As a licensed architect and Associate Principal in the Los Angeles office, Jenny Apostol is as highly regarded for her work as a designer as she is for her ability to cultivate young talent. After giving birth to her daughter earlier this year, Jenny has returned to work at ZGF. As a new mother trying to figure it all out, her responsibilities are different now, but they haven’t stifled her aspirations as a professional and an emerging leader. She recently joined our Communications Director, Monica Schaffer, to discuss women in the workplace, motherhood, and mentorship.
This interview has been edited and condensed for clarity and length.
Monica Schaffer: Jenny, you’ve been in the industry for 10 years and with ZGF for almost five of those. You’ve obviously been involved with several projects in that time, but can you share what you’ve been working on most recently? I know the new medical research laboratory for The Lundquist Institute* was a big one. (*Formerly the Los Angeles Biomedical Institute / LA Biomed.)
Jenny Apostol: That was a special project. I took it all the way from design to construction. The Lundquist Institute is a nonprofit research institution here in southern California. This building is the most significant new addition to the campus. Before it, their scientists and researchers worked predominantly in single-story barracks built during World War II. The amount of progress they made within those buildings was astounding. The project meant so much to the client, the scientists, and anyone affiliated with the organization. Not only was it an important project for the firm to build a relationship with a new client, but we really had an impact on the work they are doing.
MS: I was surprised when we went to see the new building and it was literally in the middle of these old barracks. It transforms the whole area.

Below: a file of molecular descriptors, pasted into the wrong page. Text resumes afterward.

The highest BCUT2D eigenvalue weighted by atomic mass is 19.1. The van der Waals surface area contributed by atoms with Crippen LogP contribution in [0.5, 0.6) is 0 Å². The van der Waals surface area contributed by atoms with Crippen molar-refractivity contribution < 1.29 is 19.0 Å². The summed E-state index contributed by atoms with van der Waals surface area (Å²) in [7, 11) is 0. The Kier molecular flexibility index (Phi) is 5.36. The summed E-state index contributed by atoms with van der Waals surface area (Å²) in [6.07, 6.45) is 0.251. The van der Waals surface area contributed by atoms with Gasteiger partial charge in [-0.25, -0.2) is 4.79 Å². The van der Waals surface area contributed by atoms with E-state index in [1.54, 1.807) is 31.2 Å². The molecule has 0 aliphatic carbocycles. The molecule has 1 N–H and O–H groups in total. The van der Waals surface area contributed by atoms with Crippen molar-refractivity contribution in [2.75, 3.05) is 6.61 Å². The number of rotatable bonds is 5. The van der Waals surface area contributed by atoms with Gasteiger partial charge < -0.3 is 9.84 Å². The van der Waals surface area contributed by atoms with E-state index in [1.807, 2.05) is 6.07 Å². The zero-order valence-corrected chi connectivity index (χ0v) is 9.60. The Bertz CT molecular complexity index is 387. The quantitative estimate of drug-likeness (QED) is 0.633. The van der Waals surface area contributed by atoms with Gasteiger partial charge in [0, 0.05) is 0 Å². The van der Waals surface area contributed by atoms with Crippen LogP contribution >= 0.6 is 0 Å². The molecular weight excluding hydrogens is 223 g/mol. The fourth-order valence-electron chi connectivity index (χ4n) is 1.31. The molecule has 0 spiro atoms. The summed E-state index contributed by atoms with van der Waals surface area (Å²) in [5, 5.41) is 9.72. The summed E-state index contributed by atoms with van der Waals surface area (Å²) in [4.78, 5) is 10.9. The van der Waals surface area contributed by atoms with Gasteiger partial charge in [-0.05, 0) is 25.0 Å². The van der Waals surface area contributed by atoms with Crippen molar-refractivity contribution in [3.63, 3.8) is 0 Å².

JA: Yes, absolutely. It’s so rewarding to see how the new architecture transforms the local landscape, but also how this new environment is being used by the world’s brightest minds to further their ground-breaking research into treating some of the world’s most debilitating and fatal rare diseases.
MS: It means a huge amount to give them a space where they can do their best work because that work is literally saving lives. Let’s switch gears a little bit and talk about architecture as a woman. I know this has been a topic that’s top of mind within this industry for quite some time. What is your experience like as a woman in architecture?
JA: That is a very loaded question! I didn’t think 10 years ago when I was starting in architecture that the same issues that women were facing back then would still be prevalent today. A lot of times when I start a new project, I am still one of few, if not the only woman in the room and that alone tells me that there is still a ton to do. Over the course of my career, there have been occasions where it has been clear that people’s assumptions, whether conscious or not, have informed some questionable behavior on their part. That said, I have been fortunate to have had champions along the way and to have worked with teams for whom it didn’t matter that I am a woman. I was actually pregnant towards the end of the Lundquist Institute project. I was concerned about what people’s perceptions might be and whether they would suddenly think I wouldn’t be able to do my job anymore, but it proved to be a non-issue for the project teams and the client.
MS: Let’s talk about that for a little bit. I hate the word balance, but how are you balancing family and work? Do you have any tips or secrets you can share?